Idiopathic Issues

5 Types of Veterinary Clients and How to Handle Them

Posted by Lori Hehn on January 21, 2018 at 6:25 PM
Lori Hehn
Lori Hehn is a practicing veterinarian and a contributor and content manager with XPrep Learning Solutions. She has a drive for continual learning and enjoys interacting with veterinary and vet tech students. She also writes veterinary learning books for children.

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Veterinary clients are just people like us. They all have different personalities, expectations, and pets with a variety of issues.

Identifying certain traits in clients can be helpful in how we manage their appointments, interaction, and also our stress levels, especially for new graduates.

1) The Worrier.

the-worrier.pngThis client comes in frequently because they are concerned about their pet. If their dog sneezes the wrong way, they are on your doorstep. Realize that people know their animals better than anyone else. The worrier is deeply in-tune with their pet so it is important to hear them out completely.

Luckily, most of the time, you can calm their fear after a good physical exam and conversation. Never dismiss concerns of a client. As small or simple as they may seem, they still deserve every ounce of attention when they come in for evaluation. These clients pick up on subtle changes in their pet that can be very important early on in disease.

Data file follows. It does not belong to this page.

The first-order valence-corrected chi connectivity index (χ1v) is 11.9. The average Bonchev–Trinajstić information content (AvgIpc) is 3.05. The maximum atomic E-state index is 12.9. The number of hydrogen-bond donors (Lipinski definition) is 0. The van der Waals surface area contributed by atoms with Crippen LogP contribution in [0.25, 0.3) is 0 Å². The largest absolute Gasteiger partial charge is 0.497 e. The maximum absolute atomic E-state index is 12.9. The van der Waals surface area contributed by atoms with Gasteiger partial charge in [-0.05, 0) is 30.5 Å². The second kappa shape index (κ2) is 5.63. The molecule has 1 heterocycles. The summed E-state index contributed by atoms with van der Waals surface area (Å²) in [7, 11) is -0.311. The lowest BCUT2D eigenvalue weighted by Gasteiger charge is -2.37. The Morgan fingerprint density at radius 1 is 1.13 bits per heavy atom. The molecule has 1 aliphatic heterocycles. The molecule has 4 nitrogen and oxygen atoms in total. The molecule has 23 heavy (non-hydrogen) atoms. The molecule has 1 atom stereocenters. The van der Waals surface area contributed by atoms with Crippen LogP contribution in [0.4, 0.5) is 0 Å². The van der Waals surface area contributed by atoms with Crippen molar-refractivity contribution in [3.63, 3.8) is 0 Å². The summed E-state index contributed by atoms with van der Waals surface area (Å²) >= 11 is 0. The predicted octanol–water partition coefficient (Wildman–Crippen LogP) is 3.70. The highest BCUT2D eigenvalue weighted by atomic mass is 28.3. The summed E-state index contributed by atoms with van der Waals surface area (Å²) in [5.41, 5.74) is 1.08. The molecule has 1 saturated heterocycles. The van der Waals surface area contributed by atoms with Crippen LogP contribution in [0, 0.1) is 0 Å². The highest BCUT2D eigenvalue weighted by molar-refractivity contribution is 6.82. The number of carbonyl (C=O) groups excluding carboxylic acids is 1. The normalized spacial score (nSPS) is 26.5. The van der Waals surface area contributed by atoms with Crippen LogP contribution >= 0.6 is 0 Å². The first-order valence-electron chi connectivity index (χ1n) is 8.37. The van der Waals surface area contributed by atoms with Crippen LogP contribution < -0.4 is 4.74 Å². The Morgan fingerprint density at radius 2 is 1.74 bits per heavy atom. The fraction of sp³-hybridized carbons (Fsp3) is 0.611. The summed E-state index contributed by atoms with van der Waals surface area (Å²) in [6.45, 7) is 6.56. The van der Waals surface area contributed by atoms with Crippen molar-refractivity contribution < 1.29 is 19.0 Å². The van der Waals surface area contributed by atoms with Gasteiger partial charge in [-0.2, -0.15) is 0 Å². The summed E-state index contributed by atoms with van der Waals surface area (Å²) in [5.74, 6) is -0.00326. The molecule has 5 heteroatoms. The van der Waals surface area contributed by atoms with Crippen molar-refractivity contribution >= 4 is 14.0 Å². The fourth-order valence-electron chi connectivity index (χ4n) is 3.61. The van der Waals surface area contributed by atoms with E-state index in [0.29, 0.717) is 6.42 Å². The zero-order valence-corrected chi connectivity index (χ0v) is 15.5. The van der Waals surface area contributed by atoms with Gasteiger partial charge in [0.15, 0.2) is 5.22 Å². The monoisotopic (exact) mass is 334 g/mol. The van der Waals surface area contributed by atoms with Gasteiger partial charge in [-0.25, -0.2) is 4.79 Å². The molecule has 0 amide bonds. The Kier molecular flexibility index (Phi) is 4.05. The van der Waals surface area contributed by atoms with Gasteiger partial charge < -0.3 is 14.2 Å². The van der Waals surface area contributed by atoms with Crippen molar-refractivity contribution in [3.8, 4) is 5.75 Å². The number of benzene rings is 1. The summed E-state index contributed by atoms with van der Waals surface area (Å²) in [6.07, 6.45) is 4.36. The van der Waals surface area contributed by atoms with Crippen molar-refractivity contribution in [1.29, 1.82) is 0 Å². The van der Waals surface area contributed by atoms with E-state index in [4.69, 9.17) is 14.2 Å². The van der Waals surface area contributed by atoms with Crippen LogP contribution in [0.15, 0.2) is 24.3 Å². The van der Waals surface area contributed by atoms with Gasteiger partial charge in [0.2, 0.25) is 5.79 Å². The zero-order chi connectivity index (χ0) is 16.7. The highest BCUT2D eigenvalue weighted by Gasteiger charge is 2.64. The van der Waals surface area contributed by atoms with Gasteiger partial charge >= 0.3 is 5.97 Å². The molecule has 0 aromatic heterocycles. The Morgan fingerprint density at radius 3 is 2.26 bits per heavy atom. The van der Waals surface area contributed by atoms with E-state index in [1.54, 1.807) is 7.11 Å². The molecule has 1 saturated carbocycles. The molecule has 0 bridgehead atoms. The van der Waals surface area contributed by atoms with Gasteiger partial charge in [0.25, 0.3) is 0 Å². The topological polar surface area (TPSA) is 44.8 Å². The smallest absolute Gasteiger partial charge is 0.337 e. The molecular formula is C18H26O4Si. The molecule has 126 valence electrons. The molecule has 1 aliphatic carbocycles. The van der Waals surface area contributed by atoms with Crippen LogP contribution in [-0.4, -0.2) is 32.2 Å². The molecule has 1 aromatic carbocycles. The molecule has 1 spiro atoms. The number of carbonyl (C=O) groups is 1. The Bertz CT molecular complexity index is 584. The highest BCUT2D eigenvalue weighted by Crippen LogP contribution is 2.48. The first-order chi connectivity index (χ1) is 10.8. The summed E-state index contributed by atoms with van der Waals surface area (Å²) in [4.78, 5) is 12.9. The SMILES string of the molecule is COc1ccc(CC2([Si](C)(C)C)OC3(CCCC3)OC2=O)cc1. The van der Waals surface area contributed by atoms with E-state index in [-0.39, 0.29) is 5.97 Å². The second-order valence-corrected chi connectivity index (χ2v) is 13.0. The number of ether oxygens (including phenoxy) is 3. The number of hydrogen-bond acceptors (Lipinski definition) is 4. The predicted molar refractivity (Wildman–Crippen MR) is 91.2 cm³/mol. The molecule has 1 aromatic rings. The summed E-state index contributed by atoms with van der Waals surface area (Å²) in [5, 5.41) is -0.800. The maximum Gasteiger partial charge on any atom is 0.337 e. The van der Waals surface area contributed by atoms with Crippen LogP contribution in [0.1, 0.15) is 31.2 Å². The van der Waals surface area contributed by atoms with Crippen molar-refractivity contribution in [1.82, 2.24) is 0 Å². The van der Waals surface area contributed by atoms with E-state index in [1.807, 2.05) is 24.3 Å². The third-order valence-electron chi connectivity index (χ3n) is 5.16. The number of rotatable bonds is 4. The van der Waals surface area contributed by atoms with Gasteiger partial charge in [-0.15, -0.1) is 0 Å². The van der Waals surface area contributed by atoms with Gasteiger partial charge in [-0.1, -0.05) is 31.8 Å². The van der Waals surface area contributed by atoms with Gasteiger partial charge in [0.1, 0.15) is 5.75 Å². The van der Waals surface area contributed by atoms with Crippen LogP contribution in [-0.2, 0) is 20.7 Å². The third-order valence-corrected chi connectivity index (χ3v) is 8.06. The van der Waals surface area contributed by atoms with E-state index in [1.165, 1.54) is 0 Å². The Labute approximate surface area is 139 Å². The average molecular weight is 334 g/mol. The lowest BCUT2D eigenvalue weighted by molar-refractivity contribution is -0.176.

2) The Demand Maker.

the-demandmaker.pngThis client makes many demands, and you can never determine what those demands are going to be. The staff is on edge in anticipation of their arrival, or dreads returning their phone calls. They demand that they only pay half the bill for today’s visit. They demand that they will only see a certain doctor, but don’t want to wait to be seen even though they are a walk-in. They demand a certain brand of vaccine because their breeder told them to.

They demand a call back within 15 minutes because their dog has been scooting its rear end for the past 3 days, while you are knee deep in appointments and emergencies. With these clients, just be patient, kind, and take a deep breath. Try to get them into an exam room as soon as possible when they come in. Have a nurse return their call if you can’t do it right that minute, letting them know you will call back as soon as you have a moment, and offer for them to come in to be seen.